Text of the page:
I want to ask a question about an issue I'm seeing in my current D&D 5e campaign but I'm not sure if it'll get closed or not so I figured I could try workshopping it here first.


My players have missed a reoccurring "theme" in our campaign. I've dropped maybe 6-7 (relatively subtle) hints about it existing but they haven't picked up on it. Knowing the hint will make some future events clearer, but it isn't a be-all-end-all scenario and they can make it through without realizing the hint, it'll just be harder.

As an example, imagine that there's an ongoing motif of there being four things. Four-sided-icons, four pillars in the temple, the god has four names, etc. The quest is to find the god's missing magical macguffins. If they know four is a theme here, they know they're looking for four items. Otherwise, it's going to be rather nebulous from their side and make long-term planning difficult.

The Question:

I think my question is "If my players have missed all my hints for a non-critical story element, should I spoon feed it to them?" but that's pretty opinion-based. Basically I'm trying to figure out if I should cave and tell them the hint out-of-character to make sure they get it, or if I should just let them proceed without it.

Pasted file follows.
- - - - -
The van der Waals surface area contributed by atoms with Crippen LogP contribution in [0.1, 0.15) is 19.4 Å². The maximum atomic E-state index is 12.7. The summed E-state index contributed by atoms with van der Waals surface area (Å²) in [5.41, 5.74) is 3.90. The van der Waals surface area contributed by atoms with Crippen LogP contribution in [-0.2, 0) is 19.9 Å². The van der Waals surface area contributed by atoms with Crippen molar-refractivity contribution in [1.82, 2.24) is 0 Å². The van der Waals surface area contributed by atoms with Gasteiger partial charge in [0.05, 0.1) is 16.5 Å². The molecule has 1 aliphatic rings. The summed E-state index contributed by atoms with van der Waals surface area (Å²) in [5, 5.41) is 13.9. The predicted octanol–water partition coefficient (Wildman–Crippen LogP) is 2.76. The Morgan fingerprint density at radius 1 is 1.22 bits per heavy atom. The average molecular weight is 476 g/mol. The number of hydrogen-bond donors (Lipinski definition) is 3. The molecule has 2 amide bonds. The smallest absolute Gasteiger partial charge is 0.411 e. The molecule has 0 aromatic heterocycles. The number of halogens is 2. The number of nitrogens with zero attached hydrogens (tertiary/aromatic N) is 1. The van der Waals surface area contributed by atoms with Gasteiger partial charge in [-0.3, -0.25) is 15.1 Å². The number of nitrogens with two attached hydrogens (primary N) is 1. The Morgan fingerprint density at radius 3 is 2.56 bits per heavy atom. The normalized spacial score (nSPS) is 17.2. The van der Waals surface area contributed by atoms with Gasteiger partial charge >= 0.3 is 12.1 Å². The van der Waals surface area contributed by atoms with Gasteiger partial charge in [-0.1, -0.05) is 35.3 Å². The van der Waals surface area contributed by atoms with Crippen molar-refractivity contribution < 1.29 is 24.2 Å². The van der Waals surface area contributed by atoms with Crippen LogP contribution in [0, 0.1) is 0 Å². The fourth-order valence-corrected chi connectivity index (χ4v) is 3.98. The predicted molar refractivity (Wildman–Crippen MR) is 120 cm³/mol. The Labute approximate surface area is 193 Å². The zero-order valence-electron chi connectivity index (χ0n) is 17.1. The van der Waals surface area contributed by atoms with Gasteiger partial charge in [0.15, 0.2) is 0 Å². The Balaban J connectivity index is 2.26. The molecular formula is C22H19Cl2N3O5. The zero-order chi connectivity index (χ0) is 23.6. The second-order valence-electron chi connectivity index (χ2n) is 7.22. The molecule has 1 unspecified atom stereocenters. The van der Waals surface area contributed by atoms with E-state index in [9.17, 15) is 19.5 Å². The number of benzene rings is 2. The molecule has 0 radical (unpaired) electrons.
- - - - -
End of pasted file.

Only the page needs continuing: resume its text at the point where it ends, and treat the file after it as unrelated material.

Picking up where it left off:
I know there should be the typical "looking for DM and players' opinions based on experience" disclaimer, but is that enough to keep the question open?


2 Answers 2


Yes, that would be opinion-based and closed. Asking us "should I cave or should I let them proceed?" is fundamentally a matter of asking us for our opinion and prompting discussion. That's the kind of things for forums (I've been told my question is better suited to a forum, but where should I go?) or for our chat.

You may instead want to ask us how to deliver clues and/or help them piece together the clues they've seen so far, or help them recognise you were dropping clues at all.

See for example this question: How can I help my PCs remember clues that they found?


Any question that contains the phrase "should I do X" is opinion-based and "should" be closed. The primary problem is that this way of stating a problem pulls low quality answers.

Usually what you mean to ask is either

  • "How can I effectively do X in my situation" (define effectiveness per your values), or
  • "What are the pros and cons of doing X"? (Teach a man to fish...)

Obviously good answerers will answer a "should I" question as if stated as "pros and cons" so sometimes this happens naturally. But it also draws all the people out of the woodwork that want to say "yes" or "no," turning off the parts of their brains that consider that there may be other playstyles, that something might work in some cases, some groups, some games but not others...


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